(Bloomberg) — An eight-day-old strike by Brazilian truck drivers is beginning to affect global commodity markets as soybean traders delay shipments and the country’s vast sugar industry shuts down more of its processing plants.
While many blockades have been lifted and the government has signed decrees aimed at getting the truckers back to work, the protests continued on Monday, and many of Brazil’s businesses and public schools remained shut.
Chinese food giant Cofco International temporarily suspended soybean shipments from Santos, Brazil’s largest port, because of a shortage of cargoes for export, according to people with direct knowledge of the matter. The company doesn’t have enough of the oilseed to fill a vessel expected to dock on Monday, said one of the people, who asked not to identified because the information hasn’t been published. A Cofco spokesman declined to comment on the disruption.
Brazil is the world’s largest soybean exporter and its supplies have assumed an even greater importance in recent weeks after China, the biggest buyer, threatened to impose tariffs on supplies from the U.S., the second-largest shipper. Delays to Brazilian exports may encourage Chinese importers to take more U.S. beans.
Other soy exporters at Santos used inventories over the weekend to keep shipments moving but the amount now remaining is very low, the people said. Archer-Daniels-Midland Co., another major processor of soybeans, said May 25 it had halted or slowed some operations after running out of storage space.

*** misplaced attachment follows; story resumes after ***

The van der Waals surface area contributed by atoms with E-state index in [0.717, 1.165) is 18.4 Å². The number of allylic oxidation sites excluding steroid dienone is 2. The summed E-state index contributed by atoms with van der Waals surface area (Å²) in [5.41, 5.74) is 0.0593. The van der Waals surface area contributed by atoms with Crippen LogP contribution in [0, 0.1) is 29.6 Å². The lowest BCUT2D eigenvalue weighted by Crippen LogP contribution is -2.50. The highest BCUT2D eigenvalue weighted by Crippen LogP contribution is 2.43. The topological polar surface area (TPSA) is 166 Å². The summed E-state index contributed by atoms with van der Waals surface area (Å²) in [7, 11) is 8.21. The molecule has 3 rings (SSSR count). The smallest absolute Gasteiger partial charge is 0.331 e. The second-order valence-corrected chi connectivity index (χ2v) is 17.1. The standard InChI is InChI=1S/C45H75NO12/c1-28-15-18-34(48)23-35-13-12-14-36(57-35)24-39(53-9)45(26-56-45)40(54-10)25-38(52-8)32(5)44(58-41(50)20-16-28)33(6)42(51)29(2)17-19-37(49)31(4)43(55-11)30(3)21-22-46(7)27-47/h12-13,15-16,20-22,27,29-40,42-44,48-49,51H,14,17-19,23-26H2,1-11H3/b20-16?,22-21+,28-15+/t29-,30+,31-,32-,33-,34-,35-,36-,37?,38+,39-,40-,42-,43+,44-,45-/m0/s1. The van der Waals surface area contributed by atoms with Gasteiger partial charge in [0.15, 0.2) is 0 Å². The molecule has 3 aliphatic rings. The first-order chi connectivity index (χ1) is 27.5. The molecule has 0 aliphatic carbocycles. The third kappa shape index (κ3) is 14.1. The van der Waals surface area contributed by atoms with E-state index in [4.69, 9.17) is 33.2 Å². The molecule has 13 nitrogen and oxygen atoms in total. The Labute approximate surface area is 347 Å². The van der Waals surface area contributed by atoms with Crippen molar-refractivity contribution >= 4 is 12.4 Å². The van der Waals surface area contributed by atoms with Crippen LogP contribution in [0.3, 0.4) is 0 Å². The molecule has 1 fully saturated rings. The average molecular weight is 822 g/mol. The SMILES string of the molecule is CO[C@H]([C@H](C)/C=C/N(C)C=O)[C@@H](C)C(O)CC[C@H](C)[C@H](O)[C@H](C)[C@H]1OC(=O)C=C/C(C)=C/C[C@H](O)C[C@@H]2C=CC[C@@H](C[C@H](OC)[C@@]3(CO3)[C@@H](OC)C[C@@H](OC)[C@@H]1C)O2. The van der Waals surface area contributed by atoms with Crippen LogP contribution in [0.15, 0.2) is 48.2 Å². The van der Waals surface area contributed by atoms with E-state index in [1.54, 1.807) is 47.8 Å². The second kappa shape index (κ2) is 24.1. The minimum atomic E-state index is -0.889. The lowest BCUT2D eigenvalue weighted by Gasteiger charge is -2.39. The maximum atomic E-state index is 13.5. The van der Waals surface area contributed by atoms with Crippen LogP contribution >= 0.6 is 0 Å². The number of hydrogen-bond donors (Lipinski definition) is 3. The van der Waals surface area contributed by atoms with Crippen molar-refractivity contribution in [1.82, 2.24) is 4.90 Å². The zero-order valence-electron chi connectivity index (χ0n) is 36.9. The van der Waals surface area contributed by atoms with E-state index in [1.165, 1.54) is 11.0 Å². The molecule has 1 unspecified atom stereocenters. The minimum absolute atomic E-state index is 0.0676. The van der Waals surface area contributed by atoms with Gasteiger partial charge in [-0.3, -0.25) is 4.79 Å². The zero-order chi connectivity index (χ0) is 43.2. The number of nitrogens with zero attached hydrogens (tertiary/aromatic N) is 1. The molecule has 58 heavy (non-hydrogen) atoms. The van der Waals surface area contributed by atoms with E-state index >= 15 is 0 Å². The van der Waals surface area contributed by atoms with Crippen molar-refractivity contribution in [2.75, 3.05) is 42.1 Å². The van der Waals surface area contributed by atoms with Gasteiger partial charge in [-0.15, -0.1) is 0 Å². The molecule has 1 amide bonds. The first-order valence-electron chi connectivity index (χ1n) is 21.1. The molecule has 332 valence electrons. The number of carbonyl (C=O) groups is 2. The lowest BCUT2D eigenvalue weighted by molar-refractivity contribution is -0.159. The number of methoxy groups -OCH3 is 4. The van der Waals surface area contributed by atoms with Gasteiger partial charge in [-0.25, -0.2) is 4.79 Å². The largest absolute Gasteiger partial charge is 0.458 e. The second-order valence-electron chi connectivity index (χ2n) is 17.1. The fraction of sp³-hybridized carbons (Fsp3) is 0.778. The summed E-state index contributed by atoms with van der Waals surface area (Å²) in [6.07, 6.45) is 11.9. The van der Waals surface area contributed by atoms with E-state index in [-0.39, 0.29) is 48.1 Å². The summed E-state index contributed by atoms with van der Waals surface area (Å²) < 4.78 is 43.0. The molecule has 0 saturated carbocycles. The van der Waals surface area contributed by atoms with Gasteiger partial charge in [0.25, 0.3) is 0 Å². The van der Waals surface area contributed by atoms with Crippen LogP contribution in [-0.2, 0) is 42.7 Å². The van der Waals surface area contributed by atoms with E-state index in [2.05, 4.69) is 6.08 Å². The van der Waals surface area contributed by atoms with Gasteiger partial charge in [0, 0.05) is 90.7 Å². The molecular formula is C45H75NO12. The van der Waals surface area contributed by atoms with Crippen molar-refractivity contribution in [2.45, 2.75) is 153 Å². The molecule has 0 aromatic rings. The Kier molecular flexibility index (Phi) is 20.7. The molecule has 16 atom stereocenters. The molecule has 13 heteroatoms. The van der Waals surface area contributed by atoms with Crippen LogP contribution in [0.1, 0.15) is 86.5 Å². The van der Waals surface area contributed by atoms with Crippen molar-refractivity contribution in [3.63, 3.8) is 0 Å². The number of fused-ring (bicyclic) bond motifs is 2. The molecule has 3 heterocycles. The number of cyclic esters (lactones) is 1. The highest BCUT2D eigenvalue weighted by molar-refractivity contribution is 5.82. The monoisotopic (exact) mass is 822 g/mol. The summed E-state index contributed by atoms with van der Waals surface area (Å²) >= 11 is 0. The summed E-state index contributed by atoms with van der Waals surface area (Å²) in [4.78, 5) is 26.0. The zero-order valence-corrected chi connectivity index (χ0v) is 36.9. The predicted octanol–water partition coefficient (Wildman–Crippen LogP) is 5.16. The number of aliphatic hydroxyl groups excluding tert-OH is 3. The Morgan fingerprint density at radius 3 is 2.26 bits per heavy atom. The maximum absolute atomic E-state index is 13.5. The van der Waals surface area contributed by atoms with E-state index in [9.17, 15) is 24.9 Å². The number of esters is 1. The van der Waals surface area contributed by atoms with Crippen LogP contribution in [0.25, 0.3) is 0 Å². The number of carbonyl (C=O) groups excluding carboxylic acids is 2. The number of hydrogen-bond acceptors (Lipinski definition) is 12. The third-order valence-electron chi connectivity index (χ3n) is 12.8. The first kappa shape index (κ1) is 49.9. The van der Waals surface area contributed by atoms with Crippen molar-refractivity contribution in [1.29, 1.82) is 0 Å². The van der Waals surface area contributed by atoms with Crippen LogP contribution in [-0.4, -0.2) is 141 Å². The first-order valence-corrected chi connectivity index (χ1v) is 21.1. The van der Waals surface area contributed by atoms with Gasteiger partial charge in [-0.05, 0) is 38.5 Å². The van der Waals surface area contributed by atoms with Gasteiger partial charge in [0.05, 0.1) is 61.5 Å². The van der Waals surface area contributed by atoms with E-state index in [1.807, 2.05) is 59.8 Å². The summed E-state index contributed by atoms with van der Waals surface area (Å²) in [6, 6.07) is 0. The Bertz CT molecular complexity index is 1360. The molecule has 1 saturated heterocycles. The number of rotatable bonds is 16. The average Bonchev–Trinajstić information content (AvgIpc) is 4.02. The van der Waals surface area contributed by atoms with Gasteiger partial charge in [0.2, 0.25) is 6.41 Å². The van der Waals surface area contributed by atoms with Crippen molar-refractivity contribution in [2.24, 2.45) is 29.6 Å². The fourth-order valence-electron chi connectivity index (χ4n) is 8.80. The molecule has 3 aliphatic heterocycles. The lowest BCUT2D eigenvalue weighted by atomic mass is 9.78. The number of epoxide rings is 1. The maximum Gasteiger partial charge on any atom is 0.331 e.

As a result of sluggish shipments, the number of vessels waiting to dock in Santos increased to 18 on May 25 from 10 on May 21, when the strike began, according to data from shipping agency Williams. The flow of trucks to the port was still halted Monday and the delivery of goods to export terminals has been reduced as a result, according to the port authority.
In Paranagua Port, the second-largest in Brazil for grain shipments, five vessels that were supposed to carry about 300,000 tons of soy meal haven’t been able to sail in the past seven days because there’s not enough of the commodity to load them, a press official from the port authority said Monday.
Another three vessels slated to transport pulp and sugar also failed to depart from the port because of a shortage of supplies. Soybean shipments from Paranagua haven’t been affected so far as exporters have used inventories stored at the port’s terminals.
Coffee shipments are halted at most Brazilian port terminals, Nelson Carvalhaes, president of exporters group CeCafe, told reporters. Plants that supply soybean oil, biodiesel and orange juice plants have also had their operations suspended, as their warehouses are full.
Brazil is home to the world’s largest sugar industry, and most of its mills have halted sugar-cane harvesting amid a lack of fuel. All plants and cane suppliers in Sao Paulo state will suspend operations until May 29 amid a shortage of diesel, according to industry group Unica.
Biosev SA, the Louis Dreyfus Co. unit that’s Brazil’s second-biggest sugar producer, said it suspended operations at two cane mills, and others will run out of fuel in the next two days. Cane processing in the Center-South region may be cut by 10.9 million tons in the second half of May because of the strike, INTL FCStone Inc. said Monday in a report.
JBS, the world’s largest meat company, has halted all domestic slaughtering of cattle, hogs and chicken because it can’t get product to customers nor receive deliveries of feed, according to a person familiar with the matter.
“Beef production levels in Brazil are now close to zero,” Hyberville Neto, an analyst at Scot consultancy, said in a telephone interview. “The cattle market has been completed frozen since Thursday.”
Meat exporters’ group ABPA said supplies of animal feed to chicken producers will gradually return to normal in the next few days. Its members have requested police protection for a planned convoy to transport meat products to Paranagua for export.